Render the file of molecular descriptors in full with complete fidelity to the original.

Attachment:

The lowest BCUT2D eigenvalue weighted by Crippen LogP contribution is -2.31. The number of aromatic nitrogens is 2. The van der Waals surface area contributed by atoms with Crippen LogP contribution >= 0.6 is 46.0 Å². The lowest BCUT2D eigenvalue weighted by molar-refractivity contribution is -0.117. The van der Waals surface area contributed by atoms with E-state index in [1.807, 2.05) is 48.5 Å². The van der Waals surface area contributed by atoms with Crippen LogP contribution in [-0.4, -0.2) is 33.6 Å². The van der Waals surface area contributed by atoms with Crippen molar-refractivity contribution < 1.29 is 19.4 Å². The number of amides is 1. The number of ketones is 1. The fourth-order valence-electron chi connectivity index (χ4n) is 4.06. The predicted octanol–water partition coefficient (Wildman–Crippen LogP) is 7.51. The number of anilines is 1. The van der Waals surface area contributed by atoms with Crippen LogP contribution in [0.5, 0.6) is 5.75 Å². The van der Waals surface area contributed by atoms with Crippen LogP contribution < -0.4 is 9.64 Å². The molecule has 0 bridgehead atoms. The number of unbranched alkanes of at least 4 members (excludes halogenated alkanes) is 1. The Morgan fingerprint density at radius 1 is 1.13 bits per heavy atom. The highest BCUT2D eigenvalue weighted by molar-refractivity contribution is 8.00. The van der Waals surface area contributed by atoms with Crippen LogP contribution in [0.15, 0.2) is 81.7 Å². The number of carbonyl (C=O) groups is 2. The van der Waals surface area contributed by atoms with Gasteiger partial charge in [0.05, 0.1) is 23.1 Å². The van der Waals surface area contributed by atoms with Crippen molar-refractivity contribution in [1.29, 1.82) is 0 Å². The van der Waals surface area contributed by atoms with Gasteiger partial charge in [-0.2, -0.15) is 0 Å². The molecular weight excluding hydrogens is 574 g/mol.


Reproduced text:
The lowest BCUT2D eigenvalue weighted by Crippen LogP contribution is -2.31. The number of aromatic nitrogens is 2. The van der Waals surface area contributed by atoms with Crippen LogP contribution >= 0.6 is 46.0 Å². The lowest BCUT2D eigenvalue weighted by molar-refractivity contribution is -0.117. The van der Waals surface area contributed by atoms with E-state index in [1.807, 2.05) is 48.5 Å². The van der Waals surface area contributed by atoms with Crippen LogP contribution in [-0.4, -0.2) is 33.6 Å². The van der Waals surface area contributed by atoms with Crippen molar-refractivity contribution < 1.29 is 19.4 Å². The number of amides is 1. The number of ketones is 1. The fourth-order valence-electron chi connectivity index (χ4n) is 4.06. The predicted octanol–water partition coefficient (Wildman–Crippen LogP) is 7.51. The number of anilines is 1. The van der Waals surface area contributed by atoms with Crippen LogP contribution in [0.5, 0.6) is 5.75 Å². The van der Waals surface area contributed by atoms with Crippen LogP contribution < -0.4 is 9.64 Å². The molecule has 0 bridgehead atoms. The number of unbranched alkanes of at least 4 members (excludes halogenated alkanes) is 1. The Morgan fingerprint density at radius 1 is 1.13 bits per heavy atom. The highest BCUT2D eigenvalue weighted by molar-refractivity contribution is 8.00. The van der Waals surface area contributed by atoms with Crippen LogP contribution in [0.15, 0.2) is 81.7 Å². The number of carbonyl (C=O) groups is 2. The van der Waals surface area contributed by atoms with Gasteiger partial charge in [0.05, 0.1) is 23.1 Å². The van der Waals surface area contributed by atoms with Crippen molar-refractivity contribution in [1.29, 1.82) is 0 Å². The van der Waals surface area contributed by atoms with Gasteiger partial charge in [-0.2, -0.15) is 0 Å². The molecular weight excluding hydrogens is 574 g/mol.